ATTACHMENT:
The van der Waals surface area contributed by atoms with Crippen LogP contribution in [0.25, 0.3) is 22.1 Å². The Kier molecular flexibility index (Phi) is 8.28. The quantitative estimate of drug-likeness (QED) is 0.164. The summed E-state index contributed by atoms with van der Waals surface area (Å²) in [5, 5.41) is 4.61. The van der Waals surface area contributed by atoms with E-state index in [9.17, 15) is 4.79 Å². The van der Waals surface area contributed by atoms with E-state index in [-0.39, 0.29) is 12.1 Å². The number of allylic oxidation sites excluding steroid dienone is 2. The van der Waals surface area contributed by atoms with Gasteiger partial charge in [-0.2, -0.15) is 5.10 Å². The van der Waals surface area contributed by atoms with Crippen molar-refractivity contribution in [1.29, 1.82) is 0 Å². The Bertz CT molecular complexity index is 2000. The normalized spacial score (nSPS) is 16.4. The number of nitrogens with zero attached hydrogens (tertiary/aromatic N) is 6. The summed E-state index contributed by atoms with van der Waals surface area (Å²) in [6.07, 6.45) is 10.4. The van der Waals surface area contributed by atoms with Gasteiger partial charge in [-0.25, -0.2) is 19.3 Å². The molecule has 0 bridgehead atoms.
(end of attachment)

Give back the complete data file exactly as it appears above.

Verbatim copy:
The van der Waals surface area contributed by atoms with Crippen LogP contribution in [0.25, 0.3) is 22.1 Å². The Kier molecular flexibility index (Phi) is 8.28. The quantitative estimate of drug-likeness (QED) is 0.164. The summed E-state index contributed by atoms with van der Waals surface area (Å²) in [5, 5.41) is 4.61. The van der Waals surface area contributed by atoms with E-state index in [9.17, 15) is 4.79 Å². The van der Waals surface area contributed by atoms with E-state index in [-0.39, 0.29) is 12.1 Å². The number of allylic oxidation sites excluding steroid dienone is 2. The van der Waals surface area contributed by atoms with Gasteiger partial charge in [-0.2, -0.15) is 5.10 Å². The van der Waals surface area contributed by atoms with Crippen molar-refractivity contribution in [1.29, 1.82) is 0 Å². The Bertz CT molecular complexity index is 2000. The normalized spacial score (nSPS) is 16.4. The number of nitrogens with zero attached hydrogens (tertiary/aromatic N) is 6. The summed E-state index contributed by atoms with van der Waals surface area (Å²) in [6.07, 6.45) is 10.4. The van der Waals surface area contributed by atoms with Gasteiger partial charge in [-0.25, -0.2) is 19.3 Å². The molecule has 0 bridgehead atoms.